Another one of our main USPs as a dance company is the division of our work between live theatre productions and dance films. With the rising popularity of work from choreographer such as Holly Blakey, Ryan Heffington and Jill Meyers contemporary dance is becoming rapidly more deamnded in music videos with artists such as Sia, Hozier and Florence + The Machine utilizing this dance art form. With this sector of the industry becoming more and more fashionable there is an audience growing for this platform of dance. While this is growing this is the perfect time to create work like this in a company environment, not only because it’s fashionable but using this online platform will allow our work to be far more accessible and will help us grow at a potentially much faster rate than if we created solely theatre performance work. Additionally I believe that this will also allow us to attract a younger audience to contemporary dance, engaging them through an environment that they are more comfortable with than the traditional route of attending the theatre.
“As a young male dancer I always feel limited by the roles and choreography presented to me throughout the contemporary dance industry. Although work has highlighted and created a platform for male dance with choreographers such as Matthew Bourne making a vast amount of work centred around male characters for me the movement vocabulary and the characters still hold a sense of the classical stereotypes first created by ballet, with men playing princes and hero’s and supporting the women. I believe there is still a range of work that needs to be created to allow male dancers to be fully expressive and I want to address this. I want to completely remove the conventions of gender in my work to allow artists to fully portray the diversity of the human condition. My second passion is music. Listening to music is deeply personal for me and I always feel myself being wrapped into its layers to understand its emotive complexities. Then with a personal understanding it inevitably spills into embodying these messages physically. With Carbon Cadence creating from both sides of this symbiotic relationship we can expresses clear emotions and narratives with the dance and music together in one clear goal. This I believe is extremely unique and will welcome audiences more into the world we are creating onstage or in film.”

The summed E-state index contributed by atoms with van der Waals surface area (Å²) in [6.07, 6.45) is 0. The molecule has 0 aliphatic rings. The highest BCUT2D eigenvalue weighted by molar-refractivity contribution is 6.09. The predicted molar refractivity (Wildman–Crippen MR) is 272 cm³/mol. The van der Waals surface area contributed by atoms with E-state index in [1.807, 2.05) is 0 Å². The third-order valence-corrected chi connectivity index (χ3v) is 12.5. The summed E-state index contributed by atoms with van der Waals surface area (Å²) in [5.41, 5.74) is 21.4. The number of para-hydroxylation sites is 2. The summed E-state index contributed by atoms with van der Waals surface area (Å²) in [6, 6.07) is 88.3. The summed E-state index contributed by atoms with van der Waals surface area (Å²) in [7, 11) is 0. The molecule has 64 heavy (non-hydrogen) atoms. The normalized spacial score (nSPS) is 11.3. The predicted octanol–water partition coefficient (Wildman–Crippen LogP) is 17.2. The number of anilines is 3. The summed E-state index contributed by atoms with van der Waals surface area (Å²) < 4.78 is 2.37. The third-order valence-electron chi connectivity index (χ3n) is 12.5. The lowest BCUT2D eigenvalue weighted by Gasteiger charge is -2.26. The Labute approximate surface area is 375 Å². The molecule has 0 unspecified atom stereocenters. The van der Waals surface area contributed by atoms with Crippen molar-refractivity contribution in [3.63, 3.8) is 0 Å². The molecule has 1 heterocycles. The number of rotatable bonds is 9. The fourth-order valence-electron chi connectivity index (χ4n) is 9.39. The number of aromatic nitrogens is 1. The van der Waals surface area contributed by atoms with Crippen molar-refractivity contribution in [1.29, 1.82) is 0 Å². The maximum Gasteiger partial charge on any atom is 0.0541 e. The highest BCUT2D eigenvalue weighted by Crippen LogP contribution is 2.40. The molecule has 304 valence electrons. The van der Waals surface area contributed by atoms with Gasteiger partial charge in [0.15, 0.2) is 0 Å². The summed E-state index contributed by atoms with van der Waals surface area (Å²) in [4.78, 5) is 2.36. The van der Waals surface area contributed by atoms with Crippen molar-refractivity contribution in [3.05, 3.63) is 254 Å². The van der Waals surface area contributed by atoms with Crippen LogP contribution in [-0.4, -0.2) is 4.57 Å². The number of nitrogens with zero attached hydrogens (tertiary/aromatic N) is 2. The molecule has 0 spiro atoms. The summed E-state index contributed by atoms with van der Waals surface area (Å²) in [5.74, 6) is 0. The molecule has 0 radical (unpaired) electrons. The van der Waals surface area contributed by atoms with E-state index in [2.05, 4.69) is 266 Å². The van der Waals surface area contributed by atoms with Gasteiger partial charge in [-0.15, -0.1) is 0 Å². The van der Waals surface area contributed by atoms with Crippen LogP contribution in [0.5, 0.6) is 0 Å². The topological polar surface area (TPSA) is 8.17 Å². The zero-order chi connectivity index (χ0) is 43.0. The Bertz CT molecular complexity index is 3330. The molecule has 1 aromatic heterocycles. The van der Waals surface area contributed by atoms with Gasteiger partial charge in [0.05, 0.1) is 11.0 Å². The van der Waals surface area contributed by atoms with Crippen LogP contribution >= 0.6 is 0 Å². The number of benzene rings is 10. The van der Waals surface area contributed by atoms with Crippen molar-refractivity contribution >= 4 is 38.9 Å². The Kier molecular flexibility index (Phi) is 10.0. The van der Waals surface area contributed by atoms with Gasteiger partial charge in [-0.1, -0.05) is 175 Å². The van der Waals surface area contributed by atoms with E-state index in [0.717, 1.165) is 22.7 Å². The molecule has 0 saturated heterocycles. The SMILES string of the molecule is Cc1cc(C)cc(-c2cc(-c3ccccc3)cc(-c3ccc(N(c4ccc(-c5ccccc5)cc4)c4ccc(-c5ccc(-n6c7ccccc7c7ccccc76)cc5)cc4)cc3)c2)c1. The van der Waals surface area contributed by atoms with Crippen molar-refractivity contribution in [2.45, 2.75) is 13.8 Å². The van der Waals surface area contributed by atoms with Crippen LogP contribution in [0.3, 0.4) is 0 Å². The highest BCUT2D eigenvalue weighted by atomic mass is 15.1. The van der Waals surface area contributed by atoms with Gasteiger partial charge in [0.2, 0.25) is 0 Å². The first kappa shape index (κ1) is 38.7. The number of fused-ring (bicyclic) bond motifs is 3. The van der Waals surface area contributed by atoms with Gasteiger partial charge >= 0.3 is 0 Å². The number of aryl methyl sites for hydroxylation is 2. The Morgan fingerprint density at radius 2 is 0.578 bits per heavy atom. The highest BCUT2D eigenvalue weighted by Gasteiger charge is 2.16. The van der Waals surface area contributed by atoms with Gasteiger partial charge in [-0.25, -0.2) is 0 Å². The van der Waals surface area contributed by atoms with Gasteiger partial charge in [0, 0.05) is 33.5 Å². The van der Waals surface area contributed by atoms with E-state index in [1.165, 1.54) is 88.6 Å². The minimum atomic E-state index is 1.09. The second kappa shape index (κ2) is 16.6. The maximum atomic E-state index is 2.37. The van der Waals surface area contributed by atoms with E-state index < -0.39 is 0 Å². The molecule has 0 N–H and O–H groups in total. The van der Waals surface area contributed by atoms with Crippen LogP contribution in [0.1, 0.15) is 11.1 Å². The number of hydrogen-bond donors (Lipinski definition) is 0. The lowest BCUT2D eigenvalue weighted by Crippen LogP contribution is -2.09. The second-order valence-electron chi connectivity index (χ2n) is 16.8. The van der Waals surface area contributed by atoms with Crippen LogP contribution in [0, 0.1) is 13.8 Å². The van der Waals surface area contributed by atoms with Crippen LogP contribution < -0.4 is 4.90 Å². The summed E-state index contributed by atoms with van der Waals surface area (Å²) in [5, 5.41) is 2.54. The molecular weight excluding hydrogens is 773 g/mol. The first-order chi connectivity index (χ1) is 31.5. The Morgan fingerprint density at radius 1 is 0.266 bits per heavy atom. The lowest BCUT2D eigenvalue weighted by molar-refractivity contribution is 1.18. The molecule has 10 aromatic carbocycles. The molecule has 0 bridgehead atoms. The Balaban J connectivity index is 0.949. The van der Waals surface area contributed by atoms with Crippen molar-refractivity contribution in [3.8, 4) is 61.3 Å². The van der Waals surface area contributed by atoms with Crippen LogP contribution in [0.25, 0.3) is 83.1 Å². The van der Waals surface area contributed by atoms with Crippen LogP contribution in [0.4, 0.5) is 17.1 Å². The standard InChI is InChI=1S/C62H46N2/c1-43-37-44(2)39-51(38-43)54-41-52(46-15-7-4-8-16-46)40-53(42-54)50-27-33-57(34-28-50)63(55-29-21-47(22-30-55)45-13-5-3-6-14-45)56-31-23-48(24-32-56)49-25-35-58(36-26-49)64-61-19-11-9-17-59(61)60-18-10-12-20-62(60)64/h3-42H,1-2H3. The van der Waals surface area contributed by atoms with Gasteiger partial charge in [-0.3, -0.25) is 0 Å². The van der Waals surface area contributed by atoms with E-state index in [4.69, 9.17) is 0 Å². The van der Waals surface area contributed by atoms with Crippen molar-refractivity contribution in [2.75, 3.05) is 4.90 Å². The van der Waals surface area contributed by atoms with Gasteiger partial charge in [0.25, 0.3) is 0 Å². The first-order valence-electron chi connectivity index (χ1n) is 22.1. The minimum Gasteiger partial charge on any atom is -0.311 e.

Thom Wootton - Director of Dance
“Without music, there is no dance. However, I see that without dance, there is no music. Collaboration is one of the most important factors of the arts industry. Without acknowledging each other's talents, there is no drive. I believe that my drive is working with other artists to create something special. I want the music to fit as one part of the artistic puzzle that Carbon Cadence creates. Understanding someone else's art before your own can open up a world of opportunity. I've learnt that music and dance belong together, not as isolated forms.”
Laura Williams - Director of Music